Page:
Sleep Problems? Neurological Problems May Be To Blame

It's easy to write off sleep problems. You might blame your sleep problems on drinking caffeine too late in the day, or on the stress you've been under at work. Stress and caffeine consumption can certainly interfere with sleep. However, sleep problems can also be caused by neurological issues. So, if you are having chronic trouble with sleep, you should see a neurologist to determine whether one of the following ailments are to blame.


Narcolepsy is a neurological condition in which the patient has low levels of a chemical called hypocretin, which is active in the nervous system and helps regulate sleep. People with narcolepsy have trouble staying awake during the day. They may fall asleep or nod off unexpectedly. Then, at night, they sometimes have trouble falling or staying asleep. Narcolepsy is fairly easy to diagnose in a sleep center, and once patients are diagnosed, they can receive effective treatment. Stimulant medications can help prevent bouts of sleepiness during the daytime. And for some patients, SSRIs help regulate sleep.


Sometimes, sleep problems are a symptom of mild epilepsy. This is primarily a seizure disorder, but it can also cause patients to feel very sleepy at times during the day. It can also cause them to wake up repeatedly during the night. People often figure that if they are not having serious seizures, they do not have epilepsy. However, some patients with epilepsy have really mild, absence seizures that are easy to ignore. Epilepsy can be diagnosed with a neurological exam, blood tests, and sometimes a sleep study. There are anti-seizure medications that can ease your symptoms, including the sleep troubles. Other therapies, like vagus nerve stimulation, may be helpful, too.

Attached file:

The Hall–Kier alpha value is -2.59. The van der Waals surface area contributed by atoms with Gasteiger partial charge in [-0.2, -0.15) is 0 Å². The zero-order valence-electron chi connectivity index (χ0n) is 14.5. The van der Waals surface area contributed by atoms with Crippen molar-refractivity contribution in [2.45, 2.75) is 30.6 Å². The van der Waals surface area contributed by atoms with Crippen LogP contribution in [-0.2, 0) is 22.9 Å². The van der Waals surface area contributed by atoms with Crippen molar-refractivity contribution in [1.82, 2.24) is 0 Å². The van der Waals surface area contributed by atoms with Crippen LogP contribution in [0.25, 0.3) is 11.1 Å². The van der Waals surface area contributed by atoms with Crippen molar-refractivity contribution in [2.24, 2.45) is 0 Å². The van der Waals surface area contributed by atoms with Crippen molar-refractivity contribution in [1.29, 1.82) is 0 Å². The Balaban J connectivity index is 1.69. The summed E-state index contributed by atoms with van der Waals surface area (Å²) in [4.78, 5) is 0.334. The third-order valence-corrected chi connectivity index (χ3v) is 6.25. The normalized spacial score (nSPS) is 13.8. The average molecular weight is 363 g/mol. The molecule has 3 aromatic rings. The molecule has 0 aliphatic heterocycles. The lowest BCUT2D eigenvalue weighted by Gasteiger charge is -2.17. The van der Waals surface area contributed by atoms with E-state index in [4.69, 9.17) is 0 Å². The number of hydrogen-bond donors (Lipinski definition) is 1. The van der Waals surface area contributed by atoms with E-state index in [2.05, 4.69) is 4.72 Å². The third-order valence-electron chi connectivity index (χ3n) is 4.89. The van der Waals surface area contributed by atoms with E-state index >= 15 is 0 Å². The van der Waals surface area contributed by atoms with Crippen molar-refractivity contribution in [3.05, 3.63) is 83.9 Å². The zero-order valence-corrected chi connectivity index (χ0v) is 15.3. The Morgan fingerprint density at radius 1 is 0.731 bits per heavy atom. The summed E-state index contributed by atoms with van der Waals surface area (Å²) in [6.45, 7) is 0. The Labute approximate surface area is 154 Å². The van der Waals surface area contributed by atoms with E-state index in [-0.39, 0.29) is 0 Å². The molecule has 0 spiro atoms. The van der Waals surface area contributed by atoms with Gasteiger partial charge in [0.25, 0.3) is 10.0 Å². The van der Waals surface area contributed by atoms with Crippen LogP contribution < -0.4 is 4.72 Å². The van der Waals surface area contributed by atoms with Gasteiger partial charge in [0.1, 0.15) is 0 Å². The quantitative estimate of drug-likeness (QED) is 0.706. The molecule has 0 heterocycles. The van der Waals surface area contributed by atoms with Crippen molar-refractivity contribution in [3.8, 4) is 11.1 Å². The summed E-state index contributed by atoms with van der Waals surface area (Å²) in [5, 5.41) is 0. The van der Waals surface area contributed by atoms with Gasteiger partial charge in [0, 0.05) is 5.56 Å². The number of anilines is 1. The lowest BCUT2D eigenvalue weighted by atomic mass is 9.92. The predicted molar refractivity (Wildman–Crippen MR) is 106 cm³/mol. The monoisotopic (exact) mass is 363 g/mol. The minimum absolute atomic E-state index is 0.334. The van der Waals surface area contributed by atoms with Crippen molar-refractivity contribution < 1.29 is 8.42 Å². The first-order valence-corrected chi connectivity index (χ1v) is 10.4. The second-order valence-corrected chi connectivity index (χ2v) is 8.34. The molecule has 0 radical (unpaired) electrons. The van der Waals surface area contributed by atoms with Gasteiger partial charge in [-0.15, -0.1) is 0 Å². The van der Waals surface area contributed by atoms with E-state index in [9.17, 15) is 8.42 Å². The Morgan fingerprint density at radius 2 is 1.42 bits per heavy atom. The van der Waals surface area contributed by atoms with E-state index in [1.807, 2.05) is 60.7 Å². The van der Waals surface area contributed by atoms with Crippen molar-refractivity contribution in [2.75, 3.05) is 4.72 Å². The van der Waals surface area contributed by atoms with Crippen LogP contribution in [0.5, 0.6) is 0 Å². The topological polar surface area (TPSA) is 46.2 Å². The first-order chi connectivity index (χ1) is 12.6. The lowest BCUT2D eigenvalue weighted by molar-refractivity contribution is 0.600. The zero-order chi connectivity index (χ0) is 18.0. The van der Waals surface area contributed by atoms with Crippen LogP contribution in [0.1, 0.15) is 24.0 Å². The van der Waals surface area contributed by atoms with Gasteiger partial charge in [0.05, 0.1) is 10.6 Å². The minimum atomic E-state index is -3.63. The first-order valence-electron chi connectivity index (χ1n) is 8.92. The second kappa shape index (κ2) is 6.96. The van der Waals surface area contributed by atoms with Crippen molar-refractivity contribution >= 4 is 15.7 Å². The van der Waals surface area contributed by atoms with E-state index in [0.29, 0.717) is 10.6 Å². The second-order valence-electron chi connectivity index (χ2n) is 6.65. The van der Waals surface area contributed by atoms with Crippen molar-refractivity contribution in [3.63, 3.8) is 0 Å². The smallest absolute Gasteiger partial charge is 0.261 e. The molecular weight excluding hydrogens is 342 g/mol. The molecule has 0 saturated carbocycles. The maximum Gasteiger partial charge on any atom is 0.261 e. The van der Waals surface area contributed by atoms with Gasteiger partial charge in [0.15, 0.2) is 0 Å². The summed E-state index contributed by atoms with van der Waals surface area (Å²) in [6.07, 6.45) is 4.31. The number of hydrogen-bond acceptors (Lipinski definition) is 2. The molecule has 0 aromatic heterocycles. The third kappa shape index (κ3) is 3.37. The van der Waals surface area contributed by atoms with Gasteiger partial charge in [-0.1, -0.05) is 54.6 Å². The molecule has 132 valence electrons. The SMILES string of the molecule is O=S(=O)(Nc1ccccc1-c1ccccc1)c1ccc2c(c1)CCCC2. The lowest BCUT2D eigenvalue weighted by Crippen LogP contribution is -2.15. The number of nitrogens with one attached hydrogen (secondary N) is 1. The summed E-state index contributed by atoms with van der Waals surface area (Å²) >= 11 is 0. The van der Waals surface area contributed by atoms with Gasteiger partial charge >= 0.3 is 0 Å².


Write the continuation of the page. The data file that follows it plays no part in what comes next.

Restless Leg Syndrome

Restless leg syndrome isn't that well understood by doctors and researchers yet. However, it is thought to be a neurological disorder. Feelings of restlessness and tingling in your legs can wake you up repeatedly and make it harder to fall asleep in the first place. Treatments include medications to increase the levels of dopamine in the brain, along with muscle relaxers. Some patients may also benefit from antihistamine medications that promote sleep, such as diphenhydramine.

If you're having trouble sleeping more than once in a while, then it's a good idea to make an appointment with a neurologist in your area. They can see whether any of the conditions above are to blame for your struggles.